In Kenya, some 90 percent of students who took the 2017 secondary education exams failed.
Opposition lawmakers are calling on the government to investigate why so many students did not pass. The minister of education, however, expressed satisfaction with the results.
Caleb Amisi is an opposition lawmaker. He told reporters that parliament must understand what led to only 10 percent of students scoring high enough to enter university.
"Kenya National Examination Council must be ordered to prepare and present a comprehensive report over this perceived mass failure,” Amisi said. He added that some of Kenya's most trustworthy companies should help with an independent investigation.
The exam results created concern among parents, teachers and others. They worry about the fate of the students and the quality of Kenya's education system.
One of the key questions is what caused the high failure rate among the some 600,000 students who took the test. Are students, teachers, or the curriculum to blame? Or was the problem a quick grading process that saw educators go through the exams in just three weeks?
Mark Nyamita, an opposition lawmaker, says the problem needs to be fixed. If not, millions of young Kenyans will be barred from higher education.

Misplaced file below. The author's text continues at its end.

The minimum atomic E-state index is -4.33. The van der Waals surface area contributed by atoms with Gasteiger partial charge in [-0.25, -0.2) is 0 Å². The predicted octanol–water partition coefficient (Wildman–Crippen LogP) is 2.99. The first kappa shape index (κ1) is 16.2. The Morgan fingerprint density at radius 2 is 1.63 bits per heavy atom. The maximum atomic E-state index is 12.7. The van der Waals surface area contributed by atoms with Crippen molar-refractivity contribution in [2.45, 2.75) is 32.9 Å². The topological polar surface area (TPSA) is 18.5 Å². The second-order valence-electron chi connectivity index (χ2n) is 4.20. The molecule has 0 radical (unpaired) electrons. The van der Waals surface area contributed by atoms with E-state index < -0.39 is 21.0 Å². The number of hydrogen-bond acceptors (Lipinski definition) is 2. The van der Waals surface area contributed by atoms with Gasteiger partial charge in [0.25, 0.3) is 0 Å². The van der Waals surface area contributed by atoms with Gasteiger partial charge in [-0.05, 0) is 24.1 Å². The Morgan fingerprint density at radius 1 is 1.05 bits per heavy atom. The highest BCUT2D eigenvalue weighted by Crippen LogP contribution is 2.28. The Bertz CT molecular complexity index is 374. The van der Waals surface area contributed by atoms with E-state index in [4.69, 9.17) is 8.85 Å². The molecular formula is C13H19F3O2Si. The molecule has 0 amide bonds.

"If this goes on in this government over the next five years, we are going to have a whopping 2.5 million-plus people with their future shuttered," he said.
Officials are satisfied with results
Some Kenyan officials say the mass failure resulted from efforts to reduce cheating. In an interview with Citizen Television, Education Minister Fred Matiangi hinted that explanation might be true. He suggested the results show the true state of Kenyan education.
"I am very satisfied with the results we have had in the last two years, 2016 and 2017, because we have lived a lie for such a long time," Matiangi said. "Time is here for us now to deal with the truth."
Calls are growing for a national conference to resolve the crisis and decide what to do about the students who failed the exams.
Lawmakers will likely discuss the issue in the National Assembly in February.
I'm John Russell.
Mohammed Yusuf reported on this story for VOA News. John Russell adapted it for Learning English. Hai Do was the editor.
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Words in This Story
satisfaction – n. something that makes you happy, pleased, or satisfied
comprehensive – adj. including many, most, or all things
curriculum – n. the courses that are taught by a school, college, etc.
whopping – adj. (always used before a noun - informal) very large, impressive, etc.
hint – v. to say (something) or give information about (something) in an indirect way